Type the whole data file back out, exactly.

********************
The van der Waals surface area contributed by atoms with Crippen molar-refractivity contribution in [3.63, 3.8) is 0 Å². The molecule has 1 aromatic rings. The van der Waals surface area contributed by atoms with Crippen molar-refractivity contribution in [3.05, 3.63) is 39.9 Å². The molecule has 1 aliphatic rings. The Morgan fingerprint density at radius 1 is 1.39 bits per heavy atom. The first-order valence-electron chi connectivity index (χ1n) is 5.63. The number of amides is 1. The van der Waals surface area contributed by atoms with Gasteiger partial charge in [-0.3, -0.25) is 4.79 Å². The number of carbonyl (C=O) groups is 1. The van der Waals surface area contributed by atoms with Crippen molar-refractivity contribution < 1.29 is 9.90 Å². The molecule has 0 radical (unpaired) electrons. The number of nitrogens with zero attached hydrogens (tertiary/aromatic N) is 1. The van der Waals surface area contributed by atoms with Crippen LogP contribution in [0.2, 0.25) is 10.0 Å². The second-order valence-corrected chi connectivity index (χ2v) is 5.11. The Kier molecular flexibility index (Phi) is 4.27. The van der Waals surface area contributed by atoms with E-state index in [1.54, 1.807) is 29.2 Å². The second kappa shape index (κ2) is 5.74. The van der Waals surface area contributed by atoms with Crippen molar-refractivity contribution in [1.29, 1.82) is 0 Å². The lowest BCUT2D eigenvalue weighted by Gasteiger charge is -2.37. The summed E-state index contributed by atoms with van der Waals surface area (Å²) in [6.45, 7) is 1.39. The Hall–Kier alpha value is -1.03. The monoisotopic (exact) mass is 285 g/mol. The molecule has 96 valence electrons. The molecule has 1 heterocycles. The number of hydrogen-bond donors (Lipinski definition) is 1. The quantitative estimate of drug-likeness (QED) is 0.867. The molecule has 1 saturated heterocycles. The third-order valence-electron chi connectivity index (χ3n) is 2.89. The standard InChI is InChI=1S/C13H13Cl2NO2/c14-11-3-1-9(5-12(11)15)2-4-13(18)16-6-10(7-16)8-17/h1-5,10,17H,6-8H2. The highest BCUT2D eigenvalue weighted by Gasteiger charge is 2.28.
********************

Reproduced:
The van der Waals surface area contributed by atoms with Crippen molar-refractivity contribution in [3.63, 3.8) is 0 Å². The molecule has 1 aromatic rings. The van der Waals surface area contributed by atoms with Crippen molar-refractivity contribution in [3.05, 3.63) is 39.9 Å². The molecule has 1 aliphatic rings. The Morgan fingerprint density at radius 1 is 1.39 bits per heavy atom. The first-order valence-electron chi connectivity index (χ1n) is 5.63. The number of amides is 1. The van der Waals surface area contributed by atoms with Gasteiger partial charge in [-0.3, -0.25) is 4.79 Å². The number of carbonyl (C=O) groups is 1. The van der Waals surface area contributed by atoms with Crippen molar-refractivity contribution < 1.29 is 9.90 Å². The molecule has 0 radical (unpaired) electrons. The number of nitrogens with zero attached hydrogens (tertiary/aromatic N) is 1. The van der Waals surface area contributed by atoms with Crippen LogP contribution in [0.2, 0.25) is 10.0 Å². The second-order valence-corrected chi connectivity index (χ2v) is 5.11. The Kier molecular flexibility index (Phi) is 4.27. The van der Waals surface area contributed by atoms with E-state index in [1.54, 1.807) is 29.2 Å². The second kappa shape index (κ2) is 5.74. The van der Waals surface area contributed by atoms with Crippen molar-refractivity contribution in [1.29, 1.82) is 0 Å². The lowest BCUT2D eigenvalue weighted by Gasteiger charge is -2.37. The summed E-state index contributed by atoms with van der Waals surface area (Å²) in [6.45, 7) is 1.39. The Hall–Kier alpha value is -1.03. The monoisotopic (exact) mass is 285 g/mol. The molecule has 96 valence electrons. The molecule has 1 heterocycles. The number of hydrogen-bond donors (Lipinski definition) is 1. The quantitative estimate of drug-likeness (QED) is 0.867. The molecule has 1 saturated heterocycles. The third-order valence-electron chi connectivity index (χ3n) is 2.89. The standard InChI is InChI=1S/C13H13Cl2NO2/c14-11-3-1-9(5-12(11)15)2-4-13(18)16-6-10(7-16)8-17/h1-5,10,17H,6-8H2. The highest BCUT2D eigenvalue weighted by Gasteiger charge is 2.28.